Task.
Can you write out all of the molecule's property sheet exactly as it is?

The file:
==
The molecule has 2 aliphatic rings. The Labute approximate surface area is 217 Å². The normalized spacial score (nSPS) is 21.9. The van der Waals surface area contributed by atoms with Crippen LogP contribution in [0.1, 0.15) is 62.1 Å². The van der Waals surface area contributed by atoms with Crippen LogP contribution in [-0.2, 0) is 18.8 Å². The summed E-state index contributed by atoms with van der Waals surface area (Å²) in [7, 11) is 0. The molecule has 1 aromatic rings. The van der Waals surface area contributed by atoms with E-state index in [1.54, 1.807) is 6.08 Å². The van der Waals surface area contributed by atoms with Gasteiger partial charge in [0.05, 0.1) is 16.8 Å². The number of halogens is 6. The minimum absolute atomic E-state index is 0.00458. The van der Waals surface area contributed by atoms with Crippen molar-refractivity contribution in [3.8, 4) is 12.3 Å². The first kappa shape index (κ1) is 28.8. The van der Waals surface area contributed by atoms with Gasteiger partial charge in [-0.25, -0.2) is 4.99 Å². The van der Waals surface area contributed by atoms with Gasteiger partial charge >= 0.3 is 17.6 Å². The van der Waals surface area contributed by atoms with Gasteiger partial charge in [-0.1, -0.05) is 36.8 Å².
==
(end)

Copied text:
The molecule has 2 aliphatic rings. The Labute approximate surface area is 217 Å². The normalized spacial score (nSPS) is 21.9. The van der Waals surface area contributed by atoms with Crippen LogP contribution in [0.1, 0.15) is 62.1 Å². The van der Waals surface area contributed by atoms with Crippen LogP contribution in [-0.2, 0) is 18.8 Å². The summed E-state index contributed by atoms with van der Waals surface area (Å²) in [7, 11) is 0. The molecule has 1 aromatic rings. The van der Waals surface area contributed by atoms with E-state index in [1.54, 1.807) is 6.08 Å². The van der Waals surface area contributed by atoms with Gasteiger partial charge in [0.05, 0.1) is 16.8 Å². The number of halogens is 6. The minimum absolute atomic E-state index is 0.00458. The van der Waals surface area contributed by atoms with Crippen molar-refractivity contribution in [3.8, 4) is 12.3 Å². The first kappa shape index (κ1) is 28.8. The van der Waals surface area contributed by atoms with Gasteiger partial charge in [-0.25, -0.2) is 4.99 Å². The van der Waals surface area contributed by atoms with Gasteiger partial charge >= 0.3 is 17.6 Å². The van der Waals surface area contributed by atoms with Gasteiger partial charge in [-0.1, -0.05) is 36.8 Å².